Abstract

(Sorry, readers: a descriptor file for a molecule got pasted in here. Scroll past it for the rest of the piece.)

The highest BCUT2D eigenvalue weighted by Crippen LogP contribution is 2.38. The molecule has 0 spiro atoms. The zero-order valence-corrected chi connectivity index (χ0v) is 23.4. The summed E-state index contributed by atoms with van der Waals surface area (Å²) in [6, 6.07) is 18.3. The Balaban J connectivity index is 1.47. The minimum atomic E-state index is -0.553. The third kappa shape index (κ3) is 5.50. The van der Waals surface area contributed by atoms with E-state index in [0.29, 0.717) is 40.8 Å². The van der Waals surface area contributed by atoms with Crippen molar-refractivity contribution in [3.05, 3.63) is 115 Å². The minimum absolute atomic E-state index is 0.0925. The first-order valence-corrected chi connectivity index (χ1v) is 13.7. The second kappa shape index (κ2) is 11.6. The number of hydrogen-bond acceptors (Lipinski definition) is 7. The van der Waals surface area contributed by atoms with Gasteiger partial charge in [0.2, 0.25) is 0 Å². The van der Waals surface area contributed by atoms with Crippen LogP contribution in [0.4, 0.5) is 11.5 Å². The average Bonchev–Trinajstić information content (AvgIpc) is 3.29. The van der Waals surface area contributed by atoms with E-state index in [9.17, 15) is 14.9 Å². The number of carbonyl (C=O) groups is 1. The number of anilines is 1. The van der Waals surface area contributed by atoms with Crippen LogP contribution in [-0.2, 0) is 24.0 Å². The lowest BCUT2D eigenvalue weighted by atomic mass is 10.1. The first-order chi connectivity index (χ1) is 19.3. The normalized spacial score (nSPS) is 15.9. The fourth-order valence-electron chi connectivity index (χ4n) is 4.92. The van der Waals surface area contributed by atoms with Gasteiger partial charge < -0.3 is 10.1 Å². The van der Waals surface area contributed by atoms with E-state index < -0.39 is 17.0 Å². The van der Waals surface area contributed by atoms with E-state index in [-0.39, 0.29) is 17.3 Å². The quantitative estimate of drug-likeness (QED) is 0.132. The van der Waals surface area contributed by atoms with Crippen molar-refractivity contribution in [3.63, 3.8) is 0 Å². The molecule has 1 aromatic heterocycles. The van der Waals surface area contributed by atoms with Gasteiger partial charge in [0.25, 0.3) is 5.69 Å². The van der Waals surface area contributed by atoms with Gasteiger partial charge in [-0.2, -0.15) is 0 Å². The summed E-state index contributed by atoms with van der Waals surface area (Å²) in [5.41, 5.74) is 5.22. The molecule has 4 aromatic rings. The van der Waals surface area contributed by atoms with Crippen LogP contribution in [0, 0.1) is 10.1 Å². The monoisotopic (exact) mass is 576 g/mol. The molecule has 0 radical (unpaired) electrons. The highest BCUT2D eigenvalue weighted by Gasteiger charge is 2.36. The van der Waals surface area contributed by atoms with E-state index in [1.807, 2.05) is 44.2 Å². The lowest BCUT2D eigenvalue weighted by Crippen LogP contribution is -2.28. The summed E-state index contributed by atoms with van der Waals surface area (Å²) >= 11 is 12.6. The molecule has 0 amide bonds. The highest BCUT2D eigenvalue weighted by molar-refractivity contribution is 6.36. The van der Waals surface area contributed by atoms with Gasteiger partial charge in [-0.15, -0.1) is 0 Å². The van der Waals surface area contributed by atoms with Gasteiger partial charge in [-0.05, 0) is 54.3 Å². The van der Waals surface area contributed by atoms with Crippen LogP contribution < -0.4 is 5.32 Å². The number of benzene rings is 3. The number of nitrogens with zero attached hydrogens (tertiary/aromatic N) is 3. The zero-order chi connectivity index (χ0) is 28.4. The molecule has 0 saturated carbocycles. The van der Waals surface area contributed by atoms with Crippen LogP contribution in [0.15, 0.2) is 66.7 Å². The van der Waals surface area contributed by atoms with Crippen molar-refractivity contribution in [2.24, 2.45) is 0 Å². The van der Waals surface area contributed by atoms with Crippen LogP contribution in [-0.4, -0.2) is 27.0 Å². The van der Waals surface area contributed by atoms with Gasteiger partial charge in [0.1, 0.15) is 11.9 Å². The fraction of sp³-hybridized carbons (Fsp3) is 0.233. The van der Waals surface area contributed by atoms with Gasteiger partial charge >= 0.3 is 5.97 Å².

Without data on individual consumption, inequality is invariably inferred by applying adult equivalence scales to household-level consumption data. To assess the e effectiveness of these household-based measures of inequality, we exploit a rare opportunity in which individual food consumption data for each and all household members are available in China. We find that standard adult-equivalent measures understate cross-sectional individual inequality by 40%. The discrepancy is driven by the dispersion of "vices" consumption among adults -alcohol, tobacco, coffee and tea- and food among young children, which doubles that of adults. Our results suggest caution in the use of adult-equivalent scales to measure inequality.